In Lebanon, people tend to favor poultry over red meat—yet lamb is a staple of its traditional cuisine. It’s served in a myriad of ways, including raw. Kibbeh nayyeh, for instance, consists of raw, minced lamb meat served with flatbread. But Lebanon’s greatest lamb delicacy might be kasbeh nayeh: the liver of a freshly slaughtered lamb, traditionally served at breakfast.
Servers lay out the cubes of raw liver with bulgar and assorted pools of seasonings (including salt, pepper, cayenne, cumin, and coriander) arranged on a plate like a painter’s palette. Diners dip the liver, served at room temperature, into the spices then wrap each piece in bread with mint leaves and a cube of raw fat from a sheep’s tail (liyyeh). Fat-tailed sheep, whose fat accumulates in baggy deposits that can reach 66 pounds, are common in the Middle East. The creamy sheep tail fat isn’t very greasy and adds a rich taste to the revered dish.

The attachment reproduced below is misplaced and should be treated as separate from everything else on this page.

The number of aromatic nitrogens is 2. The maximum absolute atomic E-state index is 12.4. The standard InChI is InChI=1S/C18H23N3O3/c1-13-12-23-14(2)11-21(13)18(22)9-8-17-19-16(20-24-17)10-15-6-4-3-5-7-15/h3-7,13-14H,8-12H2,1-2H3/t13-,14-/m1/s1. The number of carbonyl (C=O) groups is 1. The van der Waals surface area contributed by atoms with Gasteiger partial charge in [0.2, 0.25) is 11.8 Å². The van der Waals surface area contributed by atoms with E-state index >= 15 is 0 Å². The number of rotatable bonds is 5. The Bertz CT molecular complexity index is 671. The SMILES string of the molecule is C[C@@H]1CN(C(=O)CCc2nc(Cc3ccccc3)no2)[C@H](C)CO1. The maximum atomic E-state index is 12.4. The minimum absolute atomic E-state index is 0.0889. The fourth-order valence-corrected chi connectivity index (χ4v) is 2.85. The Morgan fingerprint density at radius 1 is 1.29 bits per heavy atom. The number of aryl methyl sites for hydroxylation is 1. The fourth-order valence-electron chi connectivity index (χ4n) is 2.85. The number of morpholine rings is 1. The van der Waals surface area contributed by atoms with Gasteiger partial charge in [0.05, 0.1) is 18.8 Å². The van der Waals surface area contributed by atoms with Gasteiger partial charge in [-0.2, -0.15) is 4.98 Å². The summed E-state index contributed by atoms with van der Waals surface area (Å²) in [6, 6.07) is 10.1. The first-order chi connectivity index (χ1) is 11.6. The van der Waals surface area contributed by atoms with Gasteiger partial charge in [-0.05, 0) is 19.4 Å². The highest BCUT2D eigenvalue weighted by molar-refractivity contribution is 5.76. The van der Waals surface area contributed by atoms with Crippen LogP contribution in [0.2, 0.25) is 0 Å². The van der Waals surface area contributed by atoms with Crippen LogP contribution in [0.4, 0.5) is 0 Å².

Some say consuming the slippery raw liver is an acquired taste, but the dish remains a favorite among those in Lebanon.